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  8. Jan Faye, Interpretation in the Natural Sciences.
    Interpretation in science has gained little attention in the past because philosophers of science believed that interpretation belongs to the context of discovery or must be associated with meaning. But scientists often speak about interpretation when they report their findings. Elsewhere I have argue in favour of a pragmatic-rhetorical theory of explanation, and it is in light of this theory that I suggest we can understand interpretation in the natural sciences.
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  9. E. Fischer (2014). Mind the Metaphor! A Systematic Fallacy in Analogical Reasoning. Analysis 75 (1):67-77.
    Conceptual metaphors facilitate both productive and pernicious analogical reasoning. This article addresses the question: When and why does the frequently helpful use of metaphor become pernicious? By applying the most influential theoretical framework from cognitive psychology in analysing the philosophically most prominent example of pernicious metaphorical reasoning , we identify a philosophically relevant but previously undescribed fallacy in analogical reasoning with metaphors. We then outline an explanation of why even competent thinkers commit this fallacy and obtain a psychologically informed ‘debunking’ (...)
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  10. Alan Ford & F. David Peat (1988). The Role of Language in Science. Foundations of Physics 18 (12):1233-1242.
    It is argued that language plays an active role in the development of scientific thought. A research project is outlined which will investigate this hypothesis and, in addition, focus on such questions as the role of mathematics in science and the status of the genetic code. “Nothing is more usual than for philosophers to encroach on the province of grammarians, and to engage in disputes of words, while they imagine they are handling controversies of the deepest importance and concern.”—David Hume.
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  11. Hajo Greif (2005). Dawkins and Latour. A Tale of Two Unlikely Fellows. In Arno Bammé (ed.), Yearbook 2005 of the Institute for Advanced Studies on Science, Technology and Society. Profil. 99-124.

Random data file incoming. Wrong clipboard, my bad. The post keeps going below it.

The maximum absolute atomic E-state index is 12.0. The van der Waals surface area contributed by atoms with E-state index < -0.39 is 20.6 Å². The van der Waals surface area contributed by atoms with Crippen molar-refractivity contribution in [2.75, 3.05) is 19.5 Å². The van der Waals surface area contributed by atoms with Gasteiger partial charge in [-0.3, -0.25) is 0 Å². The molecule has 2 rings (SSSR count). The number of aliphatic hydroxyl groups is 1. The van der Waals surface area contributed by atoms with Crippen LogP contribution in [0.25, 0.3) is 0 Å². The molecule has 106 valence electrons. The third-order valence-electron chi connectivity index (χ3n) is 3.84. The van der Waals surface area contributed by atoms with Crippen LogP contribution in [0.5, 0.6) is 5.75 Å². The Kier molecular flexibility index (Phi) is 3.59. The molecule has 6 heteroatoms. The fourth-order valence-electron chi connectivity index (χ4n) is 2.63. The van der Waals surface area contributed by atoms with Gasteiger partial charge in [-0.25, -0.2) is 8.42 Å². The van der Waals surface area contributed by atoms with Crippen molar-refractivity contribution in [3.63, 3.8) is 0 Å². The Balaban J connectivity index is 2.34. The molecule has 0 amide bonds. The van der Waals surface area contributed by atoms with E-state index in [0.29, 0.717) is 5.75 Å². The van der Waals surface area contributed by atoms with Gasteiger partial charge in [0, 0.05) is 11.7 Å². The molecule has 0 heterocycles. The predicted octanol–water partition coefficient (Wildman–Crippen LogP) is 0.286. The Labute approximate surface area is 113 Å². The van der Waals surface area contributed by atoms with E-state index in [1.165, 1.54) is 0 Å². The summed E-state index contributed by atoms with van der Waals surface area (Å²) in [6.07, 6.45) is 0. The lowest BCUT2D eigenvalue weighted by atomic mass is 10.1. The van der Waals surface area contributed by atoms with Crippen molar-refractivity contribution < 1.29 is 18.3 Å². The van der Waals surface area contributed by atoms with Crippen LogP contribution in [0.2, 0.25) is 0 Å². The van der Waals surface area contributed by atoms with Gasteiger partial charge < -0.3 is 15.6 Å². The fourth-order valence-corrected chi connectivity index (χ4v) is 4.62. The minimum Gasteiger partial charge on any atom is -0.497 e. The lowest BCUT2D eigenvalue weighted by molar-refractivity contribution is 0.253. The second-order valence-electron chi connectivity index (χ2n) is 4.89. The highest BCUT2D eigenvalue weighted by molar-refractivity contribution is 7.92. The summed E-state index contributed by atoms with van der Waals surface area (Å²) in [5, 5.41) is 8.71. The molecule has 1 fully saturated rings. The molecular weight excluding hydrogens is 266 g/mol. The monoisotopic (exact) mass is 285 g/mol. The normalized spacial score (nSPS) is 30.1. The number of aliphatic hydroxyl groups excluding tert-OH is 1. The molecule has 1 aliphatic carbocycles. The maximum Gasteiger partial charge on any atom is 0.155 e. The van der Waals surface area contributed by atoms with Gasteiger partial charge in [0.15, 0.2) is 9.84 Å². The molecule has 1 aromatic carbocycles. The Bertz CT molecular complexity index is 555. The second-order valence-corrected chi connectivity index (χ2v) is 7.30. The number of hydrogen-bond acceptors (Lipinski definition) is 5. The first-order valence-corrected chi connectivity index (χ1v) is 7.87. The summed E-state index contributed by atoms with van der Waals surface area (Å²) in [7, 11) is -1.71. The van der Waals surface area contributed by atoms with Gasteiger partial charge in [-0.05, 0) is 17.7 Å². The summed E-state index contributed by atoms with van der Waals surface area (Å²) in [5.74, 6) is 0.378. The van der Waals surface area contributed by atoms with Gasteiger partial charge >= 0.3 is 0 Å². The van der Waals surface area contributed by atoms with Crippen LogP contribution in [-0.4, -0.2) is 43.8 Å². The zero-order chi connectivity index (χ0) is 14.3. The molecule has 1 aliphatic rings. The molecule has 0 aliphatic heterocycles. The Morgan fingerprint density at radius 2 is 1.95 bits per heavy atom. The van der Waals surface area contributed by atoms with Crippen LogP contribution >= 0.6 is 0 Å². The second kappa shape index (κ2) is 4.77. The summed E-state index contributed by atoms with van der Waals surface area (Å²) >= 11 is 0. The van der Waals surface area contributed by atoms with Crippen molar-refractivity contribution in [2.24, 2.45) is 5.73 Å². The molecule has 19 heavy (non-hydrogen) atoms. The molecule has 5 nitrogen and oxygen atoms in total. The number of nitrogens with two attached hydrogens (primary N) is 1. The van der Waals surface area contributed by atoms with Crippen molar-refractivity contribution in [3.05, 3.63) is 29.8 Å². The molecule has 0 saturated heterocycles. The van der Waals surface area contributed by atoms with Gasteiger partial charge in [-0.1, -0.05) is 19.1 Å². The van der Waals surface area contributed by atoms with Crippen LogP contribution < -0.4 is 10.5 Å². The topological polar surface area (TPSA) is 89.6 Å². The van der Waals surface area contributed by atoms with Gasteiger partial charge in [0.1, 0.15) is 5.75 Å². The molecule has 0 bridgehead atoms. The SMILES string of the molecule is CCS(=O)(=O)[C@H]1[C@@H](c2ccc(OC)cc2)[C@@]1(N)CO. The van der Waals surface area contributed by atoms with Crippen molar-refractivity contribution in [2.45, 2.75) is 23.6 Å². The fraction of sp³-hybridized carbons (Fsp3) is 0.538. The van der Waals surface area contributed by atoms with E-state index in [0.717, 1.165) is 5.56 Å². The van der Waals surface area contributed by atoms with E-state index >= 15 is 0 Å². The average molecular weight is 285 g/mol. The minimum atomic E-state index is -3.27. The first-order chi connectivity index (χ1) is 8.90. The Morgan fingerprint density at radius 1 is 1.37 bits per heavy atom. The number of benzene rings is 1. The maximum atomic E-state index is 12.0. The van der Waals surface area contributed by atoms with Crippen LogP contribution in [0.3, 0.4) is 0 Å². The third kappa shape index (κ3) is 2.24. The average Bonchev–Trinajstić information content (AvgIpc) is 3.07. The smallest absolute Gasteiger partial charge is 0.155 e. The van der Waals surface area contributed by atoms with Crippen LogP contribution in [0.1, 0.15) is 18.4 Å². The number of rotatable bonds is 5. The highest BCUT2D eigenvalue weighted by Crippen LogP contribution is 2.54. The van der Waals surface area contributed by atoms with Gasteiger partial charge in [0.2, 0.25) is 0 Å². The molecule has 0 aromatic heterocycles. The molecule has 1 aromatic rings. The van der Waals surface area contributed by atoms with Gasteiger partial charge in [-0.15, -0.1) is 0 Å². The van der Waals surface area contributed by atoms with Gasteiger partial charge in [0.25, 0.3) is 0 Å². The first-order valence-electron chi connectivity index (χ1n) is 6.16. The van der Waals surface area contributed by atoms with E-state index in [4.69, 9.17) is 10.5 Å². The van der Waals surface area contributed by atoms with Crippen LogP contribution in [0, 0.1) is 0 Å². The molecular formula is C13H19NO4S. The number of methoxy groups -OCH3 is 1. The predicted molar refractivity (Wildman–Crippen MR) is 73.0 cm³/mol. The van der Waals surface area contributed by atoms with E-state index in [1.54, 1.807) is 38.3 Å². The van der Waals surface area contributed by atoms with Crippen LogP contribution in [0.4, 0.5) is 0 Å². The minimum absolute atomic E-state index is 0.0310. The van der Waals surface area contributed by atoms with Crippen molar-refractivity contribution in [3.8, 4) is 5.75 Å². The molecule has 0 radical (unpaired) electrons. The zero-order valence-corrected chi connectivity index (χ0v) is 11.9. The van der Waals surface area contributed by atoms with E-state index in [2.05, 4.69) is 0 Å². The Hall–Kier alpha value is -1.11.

Two popular, yet highly controversial concepts of non-human agency from two different fields of knowledge are compared in this essay: the theory of the Selfish Gene, introduced into neo-Darwinian evolutionary biology by Richard Dawkins, and Actor-Network Theory, as brought forward in Science & Technology Studies by Bruno Latour. It is argued that the two theories, despite all apparent differences, share key motifs and motivations when they try to forward knowledge in their respective fields by adopting a vocabulary that aims at (...)
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  12. D. Greimann (2000). The Judgement-Stroke as a Truth-Operator: A New Interpretation of the Logical Form of Sentences in Frege's Scientific Language. [REVIEW] Erkenntnis 52 (2):213-238.
    The syntax of Frege's scientific language is commonly taken to be characterized by two oddities: the representation of the intended illocutionary role of sentences by a special sign, the judgement-stroke, and the treatment of sentences as a species of singular terms. In this paper, an alternative view is defended. The main theses are: the syntax of Frege's scientific language aims at an explication of the logical form of judgements; the judgement-stroke is, therefore, a truth-operator, not a pragmatic operator; in Frege's (...)
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  13. Ernest H. Hutten (1954). Natural and Scientific Language. Philosophy 29 (108):27 - 43.
    Whenever we speak with someone in everyday life, when we write a letter or read a novel, we are said to use natural language. We have a historically given language like English or French; we consider familiar things and events; and we use the language more or less as most members of the same community use it.
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  14. Kevin B. Korb (2004). Introduction: Machine Learning as Philosophy of Science. Minds and Machines 14 (4):433-440.